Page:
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Hydatidiform mole

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  • Villous scalloping (invaginations of trophoblast tissue into villous stroma, appears circular in cross section and resembles “coast of Norway” or inclusions)

Transcript

  • 1. Hydatidiform MoleExtern Sarawut Hongyim
  • 2. History•• Menache 14 yr.• LMP 9 day pad 1-2 no dysmenorrhea• SI 1st 15 yr. single partner• Oral contraception 2 yr• No Hx. STD, dyspareunia, post coital bleeding, abortion
  • 3. History• CC :• PI : 1d PTAultrasound•••
  • 4. Physical exam• Vital sign : BP 100/70 mmHg, PR 86 bmp, RR 18 /min, Temp 37 oC• Wt. 52 kg Ht. 155 cms• General appearance : thai teenage women, good consciousness• HEENT : not pale, no icteric sclera• Lymph node : no lymphadenopathy• Heart : normal s1 s2, no murmur• Lung : normal breath sound, no adventitious sound• Abdomen : BS +ve, not tender• Neuro : E4V5M6 pupil 3 mm RTL BE
  • 5. Physical exam• Affected part• Uterus 12 wk size• PV exam• NIUB normal• Vagina normal discharge• Cervix no abnormal lesion, os closed, not tender• Adnexa no adnexa mass, not tender
  • 6. Ultrasound
  • 7. Lab investigation• CBC : Hct 36.2 % Platelet 233,000 WBC 6,220 cu.mm.• UA : protein & sugar –ve, RBC 2-3, WBC 1-2, Epi 5-10• Urine BHCG : 1,600 – 3,200• Serum BHCG :• BUN 12 mg/dl, cr 0.61 mg/dl• LFT : total protein 7.6, alb 4.6, total bilirubin 1.02, direct bilirubin0.15, ALP 70, AST 8, ALT 29
  • 8. Diagnosis• Molar pregnancy
  • 9. Molar pregnancyHydatidiform Mole
  • 10. Molar pregnancy• is characterized histologically by abnormalities of thechorionic villi that consist of trophoblastic proliferation andedema of villous stroma.• complete or partial
  • 11. Epidemiology• vary dramatically in different regions of the world• molar pregnancy in Japan (2 per 1,000 pregnancies)• in Europe or North America (about 0.6 to 1.1 per 1,000 pregnancies)
  • 12. Risk Factors• Age• adolescents and women aged 36 - 40 years have a 2-fold riskand those > 40 years have 10-fold risk• Prior Molar Pregnancy• recurrent moles was 1.3 %, 1.5 % complete mole and 2.7 %partial mole• 2 prior molar pregnancies third mole 23 %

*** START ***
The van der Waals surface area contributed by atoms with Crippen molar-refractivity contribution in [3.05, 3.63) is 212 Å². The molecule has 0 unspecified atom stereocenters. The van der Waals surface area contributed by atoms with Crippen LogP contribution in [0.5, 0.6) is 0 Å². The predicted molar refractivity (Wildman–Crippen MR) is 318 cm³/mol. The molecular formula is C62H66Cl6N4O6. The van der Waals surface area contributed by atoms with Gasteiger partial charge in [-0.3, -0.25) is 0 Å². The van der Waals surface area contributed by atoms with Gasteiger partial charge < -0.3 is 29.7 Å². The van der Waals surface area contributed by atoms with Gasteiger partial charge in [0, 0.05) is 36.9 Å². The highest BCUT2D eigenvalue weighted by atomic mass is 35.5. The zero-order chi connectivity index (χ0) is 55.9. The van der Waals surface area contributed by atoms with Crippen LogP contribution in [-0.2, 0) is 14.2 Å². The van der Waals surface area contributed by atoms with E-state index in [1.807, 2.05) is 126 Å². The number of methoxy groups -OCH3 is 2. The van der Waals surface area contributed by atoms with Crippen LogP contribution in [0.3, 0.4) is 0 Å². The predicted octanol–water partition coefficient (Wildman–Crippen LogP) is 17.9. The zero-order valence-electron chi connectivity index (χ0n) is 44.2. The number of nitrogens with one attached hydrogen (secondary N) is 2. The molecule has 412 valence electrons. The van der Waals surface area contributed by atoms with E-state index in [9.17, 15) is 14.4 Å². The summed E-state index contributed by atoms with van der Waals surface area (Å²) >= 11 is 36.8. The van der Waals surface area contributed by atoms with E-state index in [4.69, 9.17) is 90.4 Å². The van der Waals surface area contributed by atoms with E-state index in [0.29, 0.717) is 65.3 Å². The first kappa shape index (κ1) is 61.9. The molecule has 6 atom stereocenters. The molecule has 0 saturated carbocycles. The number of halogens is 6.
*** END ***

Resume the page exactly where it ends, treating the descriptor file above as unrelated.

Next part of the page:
• 13. Complete versus Partial Hydatidiform Mole• Gross morphology• Histopathology• Karyotype
  • 14. Complete Hydatidiform Mole• Grossly• mass of clearvesicles• vary in size frombarely visible to afew centimeters• hang in clustersfrom thin pedicles.• Histologically• hydropic degeneration andvillous edema• absence of villous blood vessels• absence of embryonic fetus andamnion.
  • 15. CompleteHydatidiformMole
  • 16. Normalchorionic villihttp://radiology.uchc.edu/eAtlas/Images/GYN/5801b.gif
  • 17. CompleteHydatidiformMolehttp://www.webpathology.com/image.asp?case=585&n=2
  • 18. CompleteHydatidiformMolehttp://www.webpathology.com/image.asp?n=3&Case=585
  • 19. Complete Hydatidiform Mole• usually diploid and of paternal origin• 85 % are 46,XX with both of chromosomes paternal origin• androgenesis, ovum is fertilized by a haploid sperm, which duplicatesits own chromosomes after meiosis, ovum chromosomes absent orinactivated.• other complete moles, may be 46,XY due to dispermic fertilization
  • 20. Complete Hydatidiform MoleMalignant Potential• higher incidence of malignant sequela• 15 - 20 % had evidence of persistent trophoblastic disease
  • 21. 85 %androgenesisCompleteHydatidiformMole
  • 22. Partial Hydatidiform Mole• fetal tissue and Hydatidiform changes that are focal and lessadvanced• avascular chorionic villi and vascular villi• typically is triploid—69, XXX, 69,XXY, or much lesscommonly, 69,XYY
  • 23. Partial Hydatidiform Mole• Grossly• Smaller volume of tissue• Mixture of grosslyvesicular and normal villi• Fetus / embryo isusuallypresent, although oftenabnormal• syndactyly of digits 3 &4 of both hands andfeet• Histologically• Mixture edematous villi & normalvilli• Less conspicuous central cisternformation (internal clefting)• Mild focal trophoblasthyperplasia without atypia• Villous scalloping